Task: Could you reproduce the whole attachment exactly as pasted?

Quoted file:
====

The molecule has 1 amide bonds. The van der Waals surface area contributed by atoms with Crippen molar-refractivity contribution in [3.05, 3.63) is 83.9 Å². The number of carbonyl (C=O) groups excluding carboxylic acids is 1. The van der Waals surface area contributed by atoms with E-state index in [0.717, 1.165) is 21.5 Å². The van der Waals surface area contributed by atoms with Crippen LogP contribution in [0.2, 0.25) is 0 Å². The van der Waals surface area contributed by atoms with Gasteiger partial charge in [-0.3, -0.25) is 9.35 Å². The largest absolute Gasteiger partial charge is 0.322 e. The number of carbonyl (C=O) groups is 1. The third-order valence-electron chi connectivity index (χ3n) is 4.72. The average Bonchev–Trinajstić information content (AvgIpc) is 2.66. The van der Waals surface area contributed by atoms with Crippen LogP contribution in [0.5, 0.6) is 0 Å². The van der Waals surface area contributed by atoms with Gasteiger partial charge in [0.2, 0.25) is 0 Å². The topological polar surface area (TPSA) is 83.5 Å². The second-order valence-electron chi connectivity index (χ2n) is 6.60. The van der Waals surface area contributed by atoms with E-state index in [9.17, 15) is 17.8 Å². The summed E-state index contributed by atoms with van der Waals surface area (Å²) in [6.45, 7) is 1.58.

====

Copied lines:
The molecule has 1 amide bonds. The van der Waals surface area contributed by atoms with Crippen molar-refractivity contribution in [3.05, 3.63) is 83.9 Å². The number of carbonyl (C=O) groups excluding carboxylic acids is 1. The van der Waals surface area contributed by atoms with E-state index in [0.717, 1.165) is 21.5 Å². The van der Waals surface area contributed by atoms with Crippen LogP contribution in [0.2, 0.25) is 0 Å². The van der Waals surface area contributed by atoms with Gasteiger partial charge in [-0.3, -0.25) is 9.35 Å². The largest absolute Gasteiger partial charge is 0.322 e. The number of carbonyl (C=O) groups is 1. The third-order valence-electron chi connectivity index (χ3n) is 4.72. The average Bonchev–Trinajstić information content (AvgIpc) is 2.66. The van der Waals surface area contributed by atoms with Crippen LogP contribution in [0.5, 0.6) is 0 Å². The van der Waals surface area contributed by atoms with Gasteiger partial charge in [0.2, 0.25) is 0 Å². The topological polar surface area (TPSA) is 83.5 Å². The second-order valence-electron chi connectivity index (χ2n) is 6.60. The van der Waals surface area contributed by atoms with E-state index in [9.17, 15) is 17.8 Å². The summed E-state index contributed by atoms with van der Waals surface area (Å²) in [6.45, 7) is 1.58.